Jabari Smith returns for basketball camp: 'Auburn is home'

The NBA standout held a free camp Saturday at Loachapoka High School and reflected on what Auburn's basketball program has meant to him

by Jeff Shearer

Jabari Smith Jr. Basketball Camp at Loachapoka High School

AUBURN, Ala. – With the resources available to a budding NBA superstar, Jabari Smith could've spent Saturday anywhere on the planet.

He chose to conduct a free basketball camp for boys and girls at Loachapoka High School, six miles from Neville Arena, where Smith helped Auburn win the 2022 SEC championship.  

"Because Auburn means so much to me," said Smith, the No. 3 overall pick in the 2022 NBA Draft. "I really like to call Auburn home. I wasn't here for long but the relationships I've built, how much fun I had, and how much love I was shown while I was here, it's great for me to give back.

"Auburn is home. It's tattooed on me. This is my family here and I love Auburn. I put a lot of blood, sweat and tears into this community. I wanted to do it here. To have the first one here is a big deal for me. This is a big reason why I am the player I am today and the man I am today."

Smith recruited former teammates, friends and family to help him run the camp, which he plans to expand to his hometown of Atlanta, and Houston, where he recently completed his second season with the Rockets.

"A lot of people who have helped me get to where I am today," Smith said. "Everybody here has been with me along the way."

DSC01192Pure shooter: Jabari Smith improved his FG, 3-point and free-throw percentages in his second NBA season

Smith held two question-and-answer sessions Saturday, one with reporters, and one with campers, who asked about his training regimen growing up, how to get along with teammates, and how to play through injuries.

"I want to remind them to have fun and teach them something along the way," he said. "That gets taken away so much because the pressure is built up, whether it's from the parents or the articles. They have rankings for fifth and sixth graders. I want them to remember to have fun. Camps are a place where you can do that."

Smith, who improved statistically from his rookie season in virtually every category, enjoys competing in the NBA against former Auburn players such as Isaac Okoro, Walker Kessler and Chuma Okeke.

"It's like a little family," he said. "We've built a close relationship through Auburn. Playing against them is cool. You know who they are; they know who you are. Walker was my teammate so it's always fun playing against him.

"Former players still keep up with it, still watch and still come back. That shows how much of a family atmosphere BP has built, and the Auburn program in general."

Standing in front of a backdrop that read "Jabari Smith Jr. Basketball Camp," Smith reflected on his short journey from camper to camp namesake.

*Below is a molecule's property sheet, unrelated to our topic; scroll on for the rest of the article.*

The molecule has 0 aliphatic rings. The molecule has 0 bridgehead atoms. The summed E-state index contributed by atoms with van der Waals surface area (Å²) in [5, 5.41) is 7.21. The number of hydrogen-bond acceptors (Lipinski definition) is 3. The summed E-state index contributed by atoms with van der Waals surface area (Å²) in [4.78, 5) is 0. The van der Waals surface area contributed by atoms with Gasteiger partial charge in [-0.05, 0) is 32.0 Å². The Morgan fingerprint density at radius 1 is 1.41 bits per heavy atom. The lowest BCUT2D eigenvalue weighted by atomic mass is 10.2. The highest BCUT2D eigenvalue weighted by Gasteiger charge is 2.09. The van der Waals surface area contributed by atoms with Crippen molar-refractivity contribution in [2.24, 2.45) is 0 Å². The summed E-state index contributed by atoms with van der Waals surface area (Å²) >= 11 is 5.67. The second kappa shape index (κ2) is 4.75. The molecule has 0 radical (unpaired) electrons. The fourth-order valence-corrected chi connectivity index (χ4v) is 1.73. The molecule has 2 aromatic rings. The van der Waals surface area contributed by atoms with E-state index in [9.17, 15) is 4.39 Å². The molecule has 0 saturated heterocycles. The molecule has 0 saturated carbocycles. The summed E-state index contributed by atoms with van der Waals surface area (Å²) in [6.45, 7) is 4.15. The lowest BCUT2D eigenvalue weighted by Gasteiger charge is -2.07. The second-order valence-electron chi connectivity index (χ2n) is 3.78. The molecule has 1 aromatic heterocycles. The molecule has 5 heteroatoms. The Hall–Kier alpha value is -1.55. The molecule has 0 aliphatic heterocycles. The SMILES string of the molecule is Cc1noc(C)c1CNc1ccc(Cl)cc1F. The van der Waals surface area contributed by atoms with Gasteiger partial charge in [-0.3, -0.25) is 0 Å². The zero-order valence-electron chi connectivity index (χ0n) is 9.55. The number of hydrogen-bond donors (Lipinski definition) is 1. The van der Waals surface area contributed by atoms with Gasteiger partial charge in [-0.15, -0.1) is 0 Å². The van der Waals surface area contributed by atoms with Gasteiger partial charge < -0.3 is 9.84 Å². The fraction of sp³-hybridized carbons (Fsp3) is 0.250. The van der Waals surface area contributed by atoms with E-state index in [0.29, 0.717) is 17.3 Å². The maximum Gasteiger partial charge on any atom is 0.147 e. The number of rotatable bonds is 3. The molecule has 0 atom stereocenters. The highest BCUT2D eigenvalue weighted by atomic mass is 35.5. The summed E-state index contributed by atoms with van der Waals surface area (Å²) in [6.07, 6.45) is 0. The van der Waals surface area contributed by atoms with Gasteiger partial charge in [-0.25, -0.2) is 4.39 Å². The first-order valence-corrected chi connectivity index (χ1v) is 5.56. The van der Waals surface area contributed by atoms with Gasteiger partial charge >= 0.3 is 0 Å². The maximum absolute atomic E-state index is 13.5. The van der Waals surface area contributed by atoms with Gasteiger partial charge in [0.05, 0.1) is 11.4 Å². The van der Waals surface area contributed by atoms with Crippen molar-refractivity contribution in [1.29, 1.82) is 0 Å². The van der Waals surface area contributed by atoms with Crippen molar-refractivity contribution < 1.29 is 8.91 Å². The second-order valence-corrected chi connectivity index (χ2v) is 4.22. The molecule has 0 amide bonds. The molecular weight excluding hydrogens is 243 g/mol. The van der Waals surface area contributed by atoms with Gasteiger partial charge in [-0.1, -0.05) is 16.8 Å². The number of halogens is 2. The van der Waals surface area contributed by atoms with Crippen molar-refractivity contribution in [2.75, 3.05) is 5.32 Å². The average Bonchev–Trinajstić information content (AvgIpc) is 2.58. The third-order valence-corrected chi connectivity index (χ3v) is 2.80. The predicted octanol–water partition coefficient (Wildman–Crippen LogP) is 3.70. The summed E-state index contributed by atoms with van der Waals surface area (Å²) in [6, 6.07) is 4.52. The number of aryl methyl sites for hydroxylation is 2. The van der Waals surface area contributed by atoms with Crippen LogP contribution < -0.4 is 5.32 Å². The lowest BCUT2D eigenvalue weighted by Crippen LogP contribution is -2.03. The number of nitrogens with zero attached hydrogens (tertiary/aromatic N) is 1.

"I'm really excited, just to see my name," said Smith, whose father also played in the NBA. "I remember being at my dad's camps. A whole experience for me. I love how it turned out. I love to see the smiles on everybody's faces, the smiles on parents' faces. I think it turned out great. I can't wait to do it again."

DSC01103The night before his camp, Jabari worked out with former Auburn teammate Wendell Green Jr.

On the eve of his camp, Smith worked out with former teammate Wendell Green Jr. Friday night at Neville Arena, already preparing for his third NBA season.

"I set the high standard for myself," he said. "Got a lot of work to do. I'm working on that right now. Working every day to get to where I want to be, get to the playoffs."

Smith relies on his Auburn experience when talking to blue-chip prospects, advising them that playing time and a path to the NBA are only part of the equation under Auburn head coach Bruce Pearl.

"If you come here, it's going to be more than that," Smith said. "It's going to be a family atmosphere. You're going to play to win. You're going to play the right way. You're going to play defense and he's going to show the best side of you always.

"He's going to coach you, so it won't be a shock when you get to the league. When you get to the league, it's like starting over. When you get to college, it's like starting over. You want it to be like that.

"That's a big reason why I'm so humble because I see how he carries himself and how he treated me when I was a five-star and the highest recruit to come to Auburn. He never treated me like that. I feel like that helped me.

"If you come here, I feel like you'll remember it. You'll want to come back. You'll make memories forever and you'll win some basketball games. That's what I try to tell them."

Jeff Shearer is a Senior Writer at AuburnTigers.com. Follow him on Twitter: @jeff_shearer

DSC00829In his only season on the Plains, Jabari Smith helped Auburn win the 2022 SEC championship